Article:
It’s common to hear about houses going for hundreds of thousands over asking price, bully offers and bidding wars especially in large cities such as Toronto and Vancouver. The current housing bubble doesn’t appear to be anywhere near to bursting, and every day we are bombarded with media headlines and reports on the escalation of rising prices for homes.

But are the media headlines themselves affecting the market by making buyers more fearful about getting into the market? A recent study by TransUnion Canada says that one particular demographic says yes. More than half of Canadian Millennials (aged 18-34) agreed that the headlines around house prices are making them worry about their future home buying potential.

Braden Halpin, 28, is currently renting a condo in downtown Toronto, but hoping to enter the housing market, and he agrees. “Of course. Half the time I feel I need to do whatever I can to get into the market immediately, the other half I’m wistfully searching affordable properties in Thunder Bay and imagining they existed in the GTA.” In fact, Ontarians are more likely to say that media headlines are making them fearful of their home buying potential, at 50%, versus 39% in the rest of the country.

On the positive side, more than 55 percent of Millennials say that they will be in a financial position to purchase a home within the next five years. Halpin sees himself in this situation but with a qualifier. “I worry that I will be financially limited in almost every other aspect of my life because of the rising costs.” The research suggests that men are more likely than women to believe that they will be in a financial position to buy a new home, at 47% versus 38%. There are regional differences as well, with Manitobans are most likely to agree that they will be in financial position to purchase a home in the next five years, at 48%, with the lowest in Quebec at 38%.

39% of Millennials go so far as to suggest that the headlines they read and hear are preventing them from taking action to prepare for a home purchase in the future. Halpin says that this is the not the case with him and he is doing his research in order to make sure he is prepared. “It has motivated me to try and learn as much as I can about my options.”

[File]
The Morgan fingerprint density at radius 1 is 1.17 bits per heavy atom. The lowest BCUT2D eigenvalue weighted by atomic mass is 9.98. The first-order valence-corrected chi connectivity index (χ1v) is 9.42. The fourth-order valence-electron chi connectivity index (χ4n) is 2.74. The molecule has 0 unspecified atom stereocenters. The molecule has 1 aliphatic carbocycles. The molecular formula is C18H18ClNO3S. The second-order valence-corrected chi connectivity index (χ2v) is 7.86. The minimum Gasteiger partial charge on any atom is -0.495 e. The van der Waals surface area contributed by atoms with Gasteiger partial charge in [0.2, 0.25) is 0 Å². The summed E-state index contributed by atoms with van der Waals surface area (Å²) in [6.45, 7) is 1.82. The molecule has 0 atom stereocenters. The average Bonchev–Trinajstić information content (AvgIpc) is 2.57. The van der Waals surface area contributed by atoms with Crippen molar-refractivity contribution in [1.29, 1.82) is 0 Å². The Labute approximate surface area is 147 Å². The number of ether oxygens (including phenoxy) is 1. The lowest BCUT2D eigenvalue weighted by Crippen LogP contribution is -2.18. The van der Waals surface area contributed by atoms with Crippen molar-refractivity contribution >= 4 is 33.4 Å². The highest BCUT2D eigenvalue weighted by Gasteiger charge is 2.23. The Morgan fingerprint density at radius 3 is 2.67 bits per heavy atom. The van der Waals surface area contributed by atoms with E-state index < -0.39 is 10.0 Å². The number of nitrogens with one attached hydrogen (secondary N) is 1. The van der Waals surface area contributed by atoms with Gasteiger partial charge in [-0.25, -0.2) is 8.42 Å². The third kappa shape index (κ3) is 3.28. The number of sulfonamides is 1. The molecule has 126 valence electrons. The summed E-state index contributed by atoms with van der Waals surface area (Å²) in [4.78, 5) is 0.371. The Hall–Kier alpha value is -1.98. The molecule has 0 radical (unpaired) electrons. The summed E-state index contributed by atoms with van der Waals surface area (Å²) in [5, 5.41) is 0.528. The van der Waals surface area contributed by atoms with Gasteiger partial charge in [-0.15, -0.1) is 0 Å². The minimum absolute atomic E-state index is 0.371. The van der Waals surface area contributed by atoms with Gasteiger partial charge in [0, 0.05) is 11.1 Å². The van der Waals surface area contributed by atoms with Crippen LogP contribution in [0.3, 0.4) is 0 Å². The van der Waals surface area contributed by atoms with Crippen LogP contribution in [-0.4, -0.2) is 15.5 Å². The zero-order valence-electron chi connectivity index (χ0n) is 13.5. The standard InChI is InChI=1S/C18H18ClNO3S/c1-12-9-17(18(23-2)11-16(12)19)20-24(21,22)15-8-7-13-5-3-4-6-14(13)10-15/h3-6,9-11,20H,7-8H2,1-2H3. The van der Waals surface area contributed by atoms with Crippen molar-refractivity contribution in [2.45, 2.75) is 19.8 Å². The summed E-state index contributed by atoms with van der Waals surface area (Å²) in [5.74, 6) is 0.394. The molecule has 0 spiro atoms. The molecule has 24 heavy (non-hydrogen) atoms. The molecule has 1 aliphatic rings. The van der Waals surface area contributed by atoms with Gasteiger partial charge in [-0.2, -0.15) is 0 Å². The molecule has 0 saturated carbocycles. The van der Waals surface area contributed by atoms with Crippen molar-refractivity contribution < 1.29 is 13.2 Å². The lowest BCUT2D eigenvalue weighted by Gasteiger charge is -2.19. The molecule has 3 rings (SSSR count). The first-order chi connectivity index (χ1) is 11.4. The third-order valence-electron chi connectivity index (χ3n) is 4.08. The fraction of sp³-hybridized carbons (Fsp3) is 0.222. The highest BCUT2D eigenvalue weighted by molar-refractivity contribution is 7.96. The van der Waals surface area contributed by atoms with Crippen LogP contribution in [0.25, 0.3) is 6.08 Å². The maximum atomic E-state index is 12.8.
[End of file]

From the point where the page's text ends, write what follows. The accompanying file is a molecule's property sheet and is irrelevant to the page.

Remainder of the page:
Doing your homework, as Halpin is, is something that Heather Battison, Vice President at TransUnion would recommend. “Potential homebuyers should review their credit report and score at least six months before shopping for a home to allow time for credit building, if required,” she advises. Many new prospective home buyers have yet to take that crucial first step of getting a credit report and checking their credit score, but not Halpin. “I obsess over it,” admits Halpin. “I made a foolish mistake with my credit when I was younger which has made me particularly sensitive to staying on top of my credit score.” Battison says there are several ways to build credit. “Applying for a secured credit card, keeping your credit balances low and paying your bills on time.”

In addition to doing your homework and building your credit, Battison says to remember that it takes time to build credit, so start early, and take your time. Halpin knows it won’t be easy to find that first home that he and his fiancé can afford. “I will need to be creative, informed and prepared in order to find value.”

This post is proudly sponsored by TransUnion Canada.  For more tips from TransUnion Canada, check out


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